Complementing seed distribution, FAO is also providing affected farmers with 8,250 tools, 4,013 tons of fertilizers and other vital agricultural equipment in Mimaropa, Bicol, and Western, Eastern and Central Visayas.

An Agriculture Department report said the country needs some $724 million to rehabilitate 600,000 hectares of farm land devastated by the super typhoon. Yolanda also destroyed coconut (73 percent), rice (16 percent) and corn (4 percent) crops in the area.

Ireland’s Ambassador to the Philippines Joseph Hayes, who is based in Singapore, visited Sta. Fe in Leyte to visit the farmers and observe the emergency response project to restore the rural livelihoods of farmers affected by typhoon.

“It’s my personal pleasure to go back to my country to tell them about you and what you need,” Hayes said in a speech before farmers in Sta. Fe.

FAO Representative in the Philippines Rajendra Aryal said the rice seeds distributed by their agency would bring hope.

“We’re planting seeds of recovery, seeds of hope and restoration because we cannot keep the people dependent on relief goods. We want as much as possible that farmers go back to their farms and produce their own food,” he said.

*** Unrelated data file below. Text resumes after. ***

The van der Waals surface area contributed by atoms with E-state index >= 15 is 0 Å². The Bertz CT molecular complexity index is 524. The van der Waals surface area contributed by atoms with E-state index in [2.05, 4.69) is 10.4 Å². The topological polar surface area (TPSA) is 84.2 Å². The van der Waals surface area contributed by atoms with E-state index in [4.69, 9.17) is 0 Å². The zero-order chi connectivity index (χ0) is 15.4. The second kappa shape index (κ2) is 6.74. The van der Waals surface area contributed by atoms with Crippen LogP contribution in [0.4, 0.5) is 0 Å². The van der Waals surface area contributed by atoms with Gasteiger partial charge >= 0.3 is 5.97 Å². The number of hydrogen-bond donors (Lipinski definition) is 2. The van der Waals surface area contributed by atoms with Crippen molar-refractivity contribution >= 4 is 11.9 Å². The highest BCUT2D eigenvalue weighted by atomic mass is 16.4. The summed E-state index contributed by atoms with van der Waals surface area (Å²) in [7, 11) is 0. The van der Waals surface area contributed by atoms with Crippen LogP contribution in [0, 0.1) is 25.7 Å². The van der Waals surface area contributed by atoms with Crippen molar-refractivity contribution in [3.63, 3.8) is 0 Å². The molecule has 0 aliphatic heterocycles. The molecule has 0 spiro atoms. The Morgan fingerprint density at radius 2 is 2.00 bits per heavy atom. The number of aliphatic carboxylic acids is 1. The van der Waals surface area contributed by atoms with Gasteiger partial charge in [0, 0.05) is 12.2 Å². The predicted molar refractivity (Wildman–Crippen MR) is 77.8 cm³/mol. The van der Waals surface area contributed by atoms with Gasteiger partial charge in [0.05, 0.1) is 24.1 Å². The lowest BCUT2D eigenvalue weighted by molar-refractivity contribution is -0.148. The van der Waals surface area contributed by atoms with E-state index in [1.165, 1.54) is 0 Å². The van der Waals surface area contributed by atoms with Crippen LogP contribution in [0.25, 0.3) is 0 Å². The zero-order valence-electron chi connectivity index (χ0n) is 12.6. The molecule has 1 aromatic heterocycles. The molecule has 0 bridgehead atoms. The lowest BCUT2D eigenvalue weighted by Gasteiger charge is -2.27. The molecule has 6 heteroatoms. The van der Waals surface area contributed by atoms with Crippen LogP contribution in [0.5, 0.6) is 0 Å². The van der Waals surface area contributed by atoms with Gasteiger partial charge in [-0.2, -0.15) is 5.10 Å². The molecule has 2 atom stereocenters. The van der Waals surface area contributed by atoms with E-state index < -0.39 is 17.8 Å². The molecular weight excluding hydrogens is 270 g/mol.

“About 2,900 bags of certified seeds have been distributed. At the same time we are expecting the same number of bags for the fertilizers. We welcome the donation of Ireland. Had it not been for your great help and with the support in terms of funding, we should have not seen plants growing at this time,” said Jeanjit Amante, rice field officer from the Leyte provincial agriculture office, who oversaw the distribution of seeds to the farmers in Sta. Fe.

The FAO said there was still an urgent need to fund coconut and fisheries rehabilitation.

Also on Friday, Louisville Archbishop Joseph Kurtz, president of the US Conference of Catholic Bishops, and officials of the Catholic Relief Services said they were coming to the Philippines to visit and help areas devastated by the super typhoon.

The US archbishop said was saddened by the report that more than 1.1 million homes were damaged, more than half of them completely destroyed. More than 8,000 were killed or missing.

“Numbers like that overwhelm everyone. That’s why on the eve of the Super Bowl, I’m packing sneakers to join a delegation with CRS to meet with Filipino church leaders and people from Samar and Leyte,” Kurtz said.

“I’ll visit Palo, just south of the city of Tacloban, and I’ll walk through rubble to let people know that the Catholic Church in the United States cares and will help,” he said.

The USCCB head will be accompanied by CRS chairman of the board and Oklahoma Archbishop Paul Coakley, Sr. Carol Keehan, DC, president of Catholic Health Association, and Carolyn Woo, president and CEO of CRS.

The delegation is expected to be in the country from Feb. 2 to Feb. 7.

“I and others are visiting personally so that we can wrap our hearts and minds around the situation. This firsthand look will enable us to adequately convey to fellow Catholics the spiritual, physical and emotional extent of the damage,” Kurtz said. With Vito Barcelo and Ronald O. Reyes